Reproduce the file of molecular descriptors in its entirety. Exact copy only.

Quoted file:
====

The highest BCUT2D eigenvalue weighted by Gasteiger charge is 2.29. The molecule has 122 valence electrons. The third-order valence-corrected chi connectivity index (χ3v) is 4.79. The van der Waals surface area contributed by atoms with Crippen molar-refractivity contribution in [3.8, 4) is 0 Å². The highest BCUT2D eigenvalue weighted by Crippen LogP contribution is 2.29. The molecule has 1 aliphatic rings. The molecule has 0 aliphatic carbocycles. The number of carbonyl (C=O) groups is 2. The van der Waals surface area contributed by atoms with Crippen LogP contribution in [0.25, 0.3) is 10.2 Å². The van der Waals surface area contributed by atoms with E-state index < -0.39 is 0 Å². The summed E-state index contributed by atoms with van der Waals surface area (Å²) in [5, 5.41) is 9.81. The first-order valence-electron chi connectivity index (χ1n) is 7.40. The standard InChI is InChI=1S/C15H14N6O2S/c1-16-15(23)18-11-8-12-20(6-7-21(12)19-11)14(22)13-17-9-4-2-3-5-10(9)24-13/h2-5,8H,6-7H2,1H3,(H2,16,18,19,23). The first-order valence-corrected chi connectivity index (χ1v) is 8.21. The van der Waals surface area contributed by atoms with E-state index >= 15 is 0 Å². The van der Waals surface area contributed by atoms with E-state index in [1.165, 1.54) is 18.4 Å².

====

The highest BCUT2D eigenvalue weighted by Gasteiger charge is 2.29. The molecule has 122 valence electrons. The third-order valence-corrected chi connectivity index (χ3v) is 4.79. The van der Waals surface area contributed by atoms with Crippen molar-refractivity contribution in [3.8, 4) is 0 Å². The highest BCUT2D eigenvalue weighted by Crippen LogP contribution is 2.29. The molecule has 1 aliphatic rings. The molecule has 0 aliphatic carbocycles. The number of carbonyl (C=O) groups is 2. The van der Waals surface area contributed by atoms with Crippen LogP contribution in [0.25, 0.3) is 10.2 Å². The van der Waals surface area contributed by atoms with E-state index < -0.39 is 0 Å². The summed E-state index contributed by atoms with van der Waals surface area (Å²) in [5, 5.41) is 9.81. The first-order valence-electron chi connectivity index (χ1n) is 7.40. The standard InChI is InChI=1S/C15H14N6O2S/c1-16-15(23)18-11-8-12-20(6-7-21(12)19-11)14(22)13-17-9-4-2-3-5-10(9)24-13/h2-5,8H,6-7H2,1H3,(H2,16,18,19,23). The first-order valence-corrected chi connectivity index (χ1v) is 8.21. The van der Waals surface area contributed by atoms with E-state index >= 15 is 0 Å². The van der Waals surface area contributed by atoms with E-state index in [1.165, 1.54) is 18.4 Å².